Tuesday, March 06, 2007

Post-AWP, my panel-mate Kasey has expressed the wish "that there were a smaller annual conference dedicated entirely to poetry, minus all the content oriented around professionalization." This is a fine idea, but I wonder if it would really address what I perceive to be the clash of cultures that takes place at AWP and in writing programs more generally. The first is what I think of as the culture of affirmation; the other is the culture of solving artistic problems. The former, larger group consists of people who are most urgently concerned with confirming their identities as writers; the panels they assemble and attend are overwhelmingly concerned with publication, professionalization, and a more or less romanticized vision of "the writer's life." Most of the ads I see for MFA programs in Poets & Writers or elsewhere appeal to this mindset, as does Richard Hugo's famous maxim, ""A creative writing class may be one of the last places you can go where your life still matters." The second, smaller culture consists of people who, though hardly free of the anxiety and desire for affirmation that constitutes the affect of the first, are primarily concerned with questions about what they'd like to accomplish as writers and how they should go about doing it. The panels these writers set up and attend are devoted to the theory of writing (not necessarily in the sense of literary theory, but it does seem to be the case that this culture is much friendlier to theory than the culture of affirmation is; the former, not without justification, sees theory as a barbed wire fence intended to keep them out of the garden). Put simplistically, the first culture concerns itself with becoming, while the second assumes its being so as to get on with questions of doing.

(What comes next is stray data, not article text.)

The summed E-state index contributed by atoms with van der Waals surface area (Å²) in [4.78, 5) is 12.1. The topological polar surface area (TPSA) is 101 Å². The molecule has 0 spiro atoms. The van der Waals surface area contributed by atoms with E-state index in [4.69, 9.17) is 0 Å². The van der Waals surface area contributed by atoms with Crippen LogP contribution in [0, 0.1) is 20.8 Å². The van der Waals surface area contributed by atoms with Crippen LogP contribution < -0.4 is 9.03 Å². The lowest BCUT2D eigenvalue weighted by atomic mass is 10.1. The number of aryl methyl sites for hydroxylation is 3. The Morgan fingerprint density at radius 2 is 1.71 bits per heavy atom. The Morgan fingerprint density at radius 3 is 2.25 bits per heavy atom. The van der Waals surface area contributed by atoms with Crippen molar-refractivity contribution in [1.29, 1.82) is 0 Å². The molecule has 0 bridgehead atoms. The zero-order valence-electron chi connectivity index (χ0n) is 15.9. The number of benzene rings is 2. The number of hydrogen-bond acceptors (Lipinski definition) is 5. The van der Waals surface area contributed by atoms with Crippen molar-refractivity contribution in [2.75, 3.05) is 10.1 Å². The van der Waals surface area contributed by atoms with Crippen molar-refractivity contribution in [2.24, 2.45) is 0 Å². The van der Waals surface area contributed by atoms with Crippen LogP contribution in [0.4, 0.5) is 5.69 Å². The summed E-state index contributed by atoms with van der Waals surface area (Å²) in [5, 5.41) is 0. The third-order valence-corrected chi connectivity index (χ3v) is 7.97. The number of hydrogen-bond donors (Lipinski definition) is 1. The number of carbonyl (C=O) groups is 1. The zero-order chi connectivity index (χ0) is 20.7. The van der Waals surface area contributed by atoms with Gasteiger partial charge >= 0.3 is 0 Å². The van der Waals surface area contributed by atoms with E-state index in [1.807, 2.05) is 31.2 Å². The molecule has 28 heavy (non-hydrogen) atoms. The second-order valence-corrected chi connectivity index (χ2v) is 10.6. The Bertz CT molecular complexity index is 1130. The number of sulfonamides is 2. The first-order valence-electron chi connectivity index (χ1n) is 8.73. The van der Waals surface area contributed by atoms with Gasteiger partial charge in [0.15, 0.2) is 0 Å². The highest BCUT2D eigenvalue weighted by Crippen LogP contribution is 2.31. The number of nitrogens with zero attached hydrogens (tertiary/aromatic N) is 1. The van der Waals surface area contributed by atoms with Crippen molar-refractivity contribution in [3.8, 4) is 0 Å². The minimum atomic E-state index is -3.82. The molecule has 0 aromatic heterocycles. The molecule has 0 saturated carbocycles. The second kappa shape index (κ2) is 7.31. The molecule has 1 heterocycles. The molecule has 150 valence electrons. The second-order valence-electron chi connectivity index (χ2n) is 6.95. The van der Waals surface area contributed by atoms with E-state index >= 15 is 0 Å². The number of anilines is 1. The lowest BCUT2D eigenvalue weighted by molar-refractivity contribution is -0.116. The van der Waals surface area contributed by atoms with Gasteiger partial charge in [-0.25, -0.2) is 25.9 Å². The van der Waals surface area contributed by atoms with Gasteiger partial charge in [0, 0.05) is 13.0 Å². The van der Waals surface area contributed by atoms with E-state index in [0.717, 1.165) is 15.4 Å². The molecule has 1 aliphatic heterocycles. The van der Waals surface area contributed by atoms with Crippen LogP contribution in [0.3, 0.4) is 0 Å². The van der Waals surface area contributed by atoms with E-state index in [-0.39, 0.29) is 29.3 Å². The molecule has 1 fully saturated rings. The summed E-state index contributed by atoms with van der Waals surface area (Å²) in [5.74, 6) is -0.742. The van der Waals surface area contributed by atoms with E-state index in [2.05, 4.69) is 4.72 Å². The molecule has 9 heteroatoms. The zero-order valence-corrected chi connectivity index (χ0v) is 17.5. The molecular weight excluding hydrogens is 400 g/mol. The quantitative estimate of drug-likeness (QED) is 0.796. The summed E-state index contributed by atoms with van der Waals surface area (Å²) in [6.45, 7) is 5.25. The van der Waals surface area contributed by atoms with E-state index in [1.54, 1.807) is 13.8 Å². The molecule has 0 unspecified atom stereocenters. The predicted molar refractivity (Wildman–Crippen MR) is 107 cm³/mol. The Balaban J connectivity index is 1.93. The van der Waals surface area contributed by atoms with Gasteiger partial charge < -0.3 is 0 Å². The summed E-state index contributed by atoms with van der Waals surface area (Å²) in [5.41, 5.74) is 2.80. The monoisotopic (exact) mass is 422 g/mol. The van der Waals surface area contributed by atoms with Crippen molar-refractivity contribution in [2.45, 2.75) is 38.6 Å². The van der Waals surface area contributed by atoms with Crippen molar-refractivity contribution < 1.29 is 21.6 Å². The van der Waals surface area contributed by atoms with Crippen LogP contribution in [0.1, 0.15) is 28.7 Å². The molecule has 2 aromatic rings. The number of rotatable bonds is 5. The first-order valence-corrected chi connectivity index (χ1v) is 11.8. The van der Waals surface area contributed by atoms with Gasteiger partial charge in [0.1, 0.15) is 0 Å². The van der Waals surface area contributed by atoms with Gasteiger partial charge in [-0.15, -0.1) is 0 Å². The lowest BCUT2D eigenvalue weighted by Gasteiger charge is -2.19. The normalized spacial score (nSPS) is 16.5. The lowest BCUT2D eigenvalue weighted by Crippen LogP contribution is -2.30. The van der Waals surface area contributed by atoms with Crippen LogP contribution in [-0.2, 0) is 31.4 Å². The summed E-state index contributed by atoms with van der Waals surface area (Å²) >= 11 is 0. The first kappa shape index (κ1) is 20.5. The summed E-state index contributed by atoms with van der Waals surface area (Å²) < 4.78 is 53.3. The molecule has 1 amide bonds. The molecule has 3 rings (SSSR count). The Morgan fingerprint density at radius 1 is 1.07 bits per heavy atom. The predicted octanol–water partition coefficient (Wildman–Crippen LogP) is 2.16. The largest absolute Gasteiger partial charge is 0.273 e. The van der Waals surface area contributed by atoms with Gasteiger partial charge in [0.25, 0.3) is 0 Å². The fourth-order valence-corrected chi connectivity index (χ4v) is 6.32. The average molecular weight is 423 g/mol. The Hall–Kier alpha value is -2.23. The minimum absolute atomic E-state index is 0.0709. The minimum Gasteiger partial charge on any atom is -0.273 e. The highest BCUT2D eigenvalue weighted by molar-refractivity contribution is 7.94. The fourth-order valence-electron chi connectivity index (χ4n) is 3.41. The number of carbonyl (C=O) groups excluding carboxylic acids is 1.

The tension between these cultures is palpable, and it's intensified by the fact that almost every member of the second culture was at one time a member of the first. Almost no one feels entitled to the role of artist in American society: without some persistent culture of affirmation (be it the encouragement of parents and teachers, the assembly of a clique or movement, or one's cohort at an MFA program), very few of us would have the strength to go on writing poetry in the face of the world's colossal indifference. (Even the solitaries, I would argue, take strength from the imaginary community of affirmation they assemble from the books and writers that they arrange about them in an imaginary conjuring circle.) But as we become more secure in our identities, there is a natural tendency to want to distance oneself from that older, now disavowed self—the self which desperately sought affirmation from sources high and low to confirm his or her identity as poet. It takes a lot of compassion and self-forgiveness, I believe, for members of the second culture not to treat the first with condescension, scorn, or the desire to haze its members the way they themselves were hazed.

As a writer, as a teacher, as a human being, I'd like to find some way to bridge the gap between these cultures. Personally, I feel that engaging with artistic problems is more personally empowering and more likely to establish that necessary bedrock of writerly identity than the more touchy-feely stuff—so maybe the best that can be hoped for is to speed the transition from one culture to the other, while having the wisdom and courage to recognize that the desire for affirmation never really goes away, and the contempt I might feel for someone's naked desperation or emotional neediness or obsessive logrolling has its origins in the wince of self-recognition. We could all stand to show a little more compassion, of course. But what I'm wondering is if there's something that could be accomplished on a structural basis to facilitate the education of writers without so much tension and bad feeling between what are the fully legitimate needs of the two camps.

No comments:

Popular Posts